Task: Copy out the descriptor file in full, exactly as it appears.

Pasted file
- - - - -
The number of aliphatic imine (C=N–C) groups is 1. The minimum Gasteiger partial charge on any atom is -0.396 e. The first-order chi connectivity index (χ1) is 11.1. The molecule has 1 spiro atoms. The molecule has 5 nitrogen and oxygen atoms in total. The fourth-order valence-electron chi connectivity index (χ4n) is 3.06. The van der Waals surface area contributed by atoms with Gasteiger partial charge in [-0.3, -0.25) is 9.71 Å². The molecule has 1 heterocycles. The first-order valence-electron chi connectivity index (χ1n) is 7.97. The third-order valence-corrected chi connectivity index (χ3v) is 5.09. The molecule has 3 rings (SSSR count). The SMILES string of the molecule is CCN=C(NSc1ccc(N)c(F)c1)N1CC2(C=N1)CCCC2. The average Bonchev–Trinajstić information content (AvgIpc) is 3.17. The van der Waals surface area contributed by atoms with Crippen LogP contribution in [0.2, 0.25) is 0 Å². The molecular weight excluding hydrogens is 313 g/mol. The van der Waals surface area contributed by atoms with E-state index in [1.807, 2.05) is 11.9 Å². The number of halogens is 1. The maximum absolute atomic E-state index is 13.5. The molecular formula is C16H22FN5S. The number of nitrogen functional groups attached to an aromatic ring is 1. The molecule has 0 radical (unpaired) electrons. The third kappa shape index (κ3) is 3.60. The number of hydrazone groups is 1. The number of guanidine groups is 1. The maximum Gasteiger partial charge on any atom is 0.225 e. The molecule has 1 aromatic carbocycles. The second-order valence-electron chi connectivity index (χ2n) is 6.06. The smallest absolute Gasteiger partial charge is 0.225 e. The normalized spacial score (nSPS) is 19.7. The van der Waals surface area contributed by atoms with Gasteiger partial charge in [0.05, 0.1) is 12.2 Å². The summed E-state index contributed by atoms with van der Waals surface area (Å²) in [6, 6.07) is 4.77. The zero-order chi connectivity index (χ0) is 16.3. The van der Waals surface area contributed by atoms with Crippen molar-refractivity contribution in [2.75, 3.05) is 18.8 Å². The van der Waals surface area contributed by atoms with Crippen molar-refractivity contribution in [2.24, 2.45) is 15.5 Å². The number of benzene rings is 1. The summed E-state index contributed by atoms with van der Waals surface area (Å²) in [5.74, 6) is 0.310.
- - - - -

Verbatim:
The number of aliphatic imine (C=N–C) groups is 1. The minimum Gasteiger partial charge on any atom is -0.396 e. The first-order chi connectivity index (χ1) is 11.1. The molecule has 1 spiro atoms. The molecule has 5 nitrogen and oxygen atoms in total. The fourth-order valence-electron chi connectivity index (χ4n) is 3.06. The van der Waals surface area contributed by atoms with Gasteiger partial charge in [-0.3, -0.25) is 9.71 Å². The molecule has 1 heterocycles. The first-order valence-electron chi connectivity index (χ1n) is 7.97. The third-order valence-corrected chi connectivity index (χ3v) is 5.09. The molecule has 3 rings (SSSR count). The SMILES string of the molecule is CCN=C(NSc1ccc(N)c(F)c1)N1CC2(C=N1)CCCC2. The average Bonchev–Trinajstić information content (AvgIpc) is 3.17. The van der Waals surface area contributed by atoms with Crippen LogP contribution in [0.2, 0.25) is 0 Å². The molecular weight excluding hydrogens is 313 g/mol. The van der Waals surface area contributed by atoms with E-state index in [1.807, 2.05) is 11.9 Å². The number of halogens is 1. The maximum absolute atomic E-state index is 13.5. The molecular formula is C16H22FN5S. The number of nitrogen functional groups attached to an aromatic ring is 1. The molecule has 0 radical (unpaired) electrons. The third kappa shape index (κ3) is 3.60. The number of hydrazone groups is 1. The number of guanidine groups is 1. The maximum Gasteiger partial charge on any atom is 0.225 e. The molecule has 1 aromatic carbocycles. The second-order valence-electron chi connectivity index (χ2n) is 6.06. The smallest absolute Gasteiger partial charge is 0.225 e. The normalized spacial score (nSPS) is 19.7. The van der Waals surface area contributed by atoms with Gasteiger partial charge in [0.05, 0.1) is 12.2 Å². The summed E-state index contributed by atoms with van der Waals surface area (Å²) in [6, 6.07) is 4.77. The zero-order chi connectivity index (χ0) is 16.3. The van der Waals surface area contributed by atoms with Crippen molar-refractivity contribution in [2.75, 3.05) is 18.8 Å². The van der Waals surface area contributed by atoms with Crippen molar-refractivity contribution in [2.24, 2.45) is 15.5 Å². The number of benzene rings is 1. The summed E-state index contributed by atoms with van der Waals surface area (Å²) in [5.74, 6) is 0.310.